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(The following is the opinion of a minority of the CRIMSON editorial board:)
Frustrated by a war they despise but cannot end, about 300 students clogged the first floor of Mallinckrodt Hall Wednesday, where a Dow Chemical Company recruiter was interviewing Harvard students. The demonstrators halted the interviews and detained the Dow representative against his will for seven hours.
The demonstartors were symbolically protesting against America's so-called war machine and against Dow, which supplies most of the napalm used in Vietnam. But the protest was irrelevant and inappropriate since a change in Dow's policies will not stop the war or even obstruct the use of napalm. If Dow suddenly refused to manufacture napalm, there are dozens of companies that would vie for the government contract to carry on production.
If the demonstration were merely an irrelevant, isolated incident, it could be dismissed without too much difficulty. But unfortunately it reflects a shift in the protest movement away from rational dissent, and into the realm of resistance and violence.
Most of the demonstrators probably would have been content with picketing or some other form of non-obstructive protest. That would have been acceptable. But some of the leaders were determined to take more radical action. There is nothing sacrosanct about this country's laws, but only a transcendent moral issue can justify their violation. The Administration's policy in Vietnam may be futile and indefensible, but it is not so immoral as to justify the obstruction of an individual's right of free speech and movement.
And even if the Administration is acting immorally in Vietnam, the traditional, legal methods of protest and persuasion are far from bankrupt. Cambridge's November 7th ballot will contain a resolution opposing the war in Vietnam, and many anti-war advocates are campaigning for the resolution. An increasing number of Congressmen and Senators have abandoned their pro-Administration viewpoints. And the latest Gallup Poll indicates that 46 per cent of the population now believes it was a mistake to become involved in Vietnam.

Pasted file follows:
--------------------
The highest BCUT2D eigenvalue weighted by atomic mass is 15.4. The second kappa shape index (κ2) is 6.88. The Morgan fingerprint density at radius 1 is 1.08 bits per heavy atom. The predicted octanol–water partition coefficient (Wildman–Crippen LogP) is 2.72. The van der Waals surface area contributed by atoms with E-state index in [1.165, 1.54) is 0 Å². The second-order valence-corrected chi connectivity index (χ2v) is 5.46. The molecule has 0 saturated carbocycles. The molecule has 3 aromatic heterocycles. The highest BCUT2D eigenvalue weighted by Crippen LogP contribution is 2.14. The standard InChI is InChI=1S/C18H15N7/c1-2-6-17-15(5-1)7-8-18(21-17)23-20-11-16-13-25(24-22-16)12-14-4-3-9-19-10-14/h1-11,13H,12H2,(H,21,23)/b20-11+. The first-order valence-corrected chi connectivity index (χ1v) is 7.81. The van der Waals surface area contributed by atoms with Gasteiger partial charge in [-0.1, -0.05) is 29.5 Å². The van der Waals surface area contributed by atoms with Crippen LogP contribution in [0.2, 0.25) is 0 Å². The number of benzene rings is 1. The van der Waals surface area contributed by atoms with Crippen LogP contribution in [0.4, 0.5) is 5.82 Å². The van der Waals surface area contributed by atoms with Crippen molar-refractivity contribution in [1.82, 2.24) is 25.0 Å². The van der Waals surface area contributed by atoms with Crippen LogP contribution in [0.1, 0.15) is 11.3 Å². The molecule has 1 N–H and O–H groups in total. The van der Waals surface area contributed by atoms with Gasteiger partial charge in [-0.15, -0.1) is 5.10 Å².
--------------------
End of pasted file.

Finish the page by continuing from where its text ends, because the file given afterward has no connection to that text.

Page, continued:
The willingness of Mallinckrodt protestors to take rash action may demonstrate the intensity of their convictions, but at the same time it hampers the efforts of rational critics of the war who are making progress without violating the law. Disgust is the inevitable public reaction to extra-legal protest which infringes on the rights of others. And it lends cerdibility to right-wing charges against the peace movement.
By not taking severe action against Wednesday's leaders, the Harvard Administration can keep the anti-war sentiment from turning into a student-power issue. The Administration should, however, condemn the demonstration in principle while remaining flexible in handing out punishment. To prevent another incident when the CIA recruiters arrive next week, the University should warn the Mallinckrodt leaders that another violation would result in immediate punishment. If anti-war students believe that their cause justifies disruptive action, they should be prepared to suffer the consequences--and not expect the University to shield them.
The leaders of Wednesday's demonstration should realize that many of the students who supported their action had no intention of violating the law. The 400 bursar's cards which were handed to the Deans represent sympathy with the anti-war cause, but not necessarily endorsement of the tactics employed at Mallinckrodt. There is a significant difference between demonstrators who are so intense in their self-righteousness that they will stop at nothing in their struggle against the war, and those who wish to demonstrate with more moderation and self-restraint.
The SDS Executive Committee, like most of the students who participated in the protest, expected no more than picketing. But the event fell under the control of a few individuals who used it for their own purposes and knew exactly what they were doing.
The demonstration was self-indulgent, irrelevant, and counterproductive. But if the Administration adopts a flexible response, and if anti-war protestors resist the irrational action that some spokesmen are urging then potentially damaging incidents can probably be avoided in the future.
Boisfeuillet Jones Jr.; Gerald M. Rosberg; Paul J. Corkery; Glenn A. Padnick; Robert P. Marshall Jr.; Gabriel M. Gesmer; Linda J. Greenhouse; John F. Seegal; William R. Galeota Jr.; Timothy Crouse; James M. Fallows; Richard R. Edmonds; Richard D. Paisner; Kerry Gruson.
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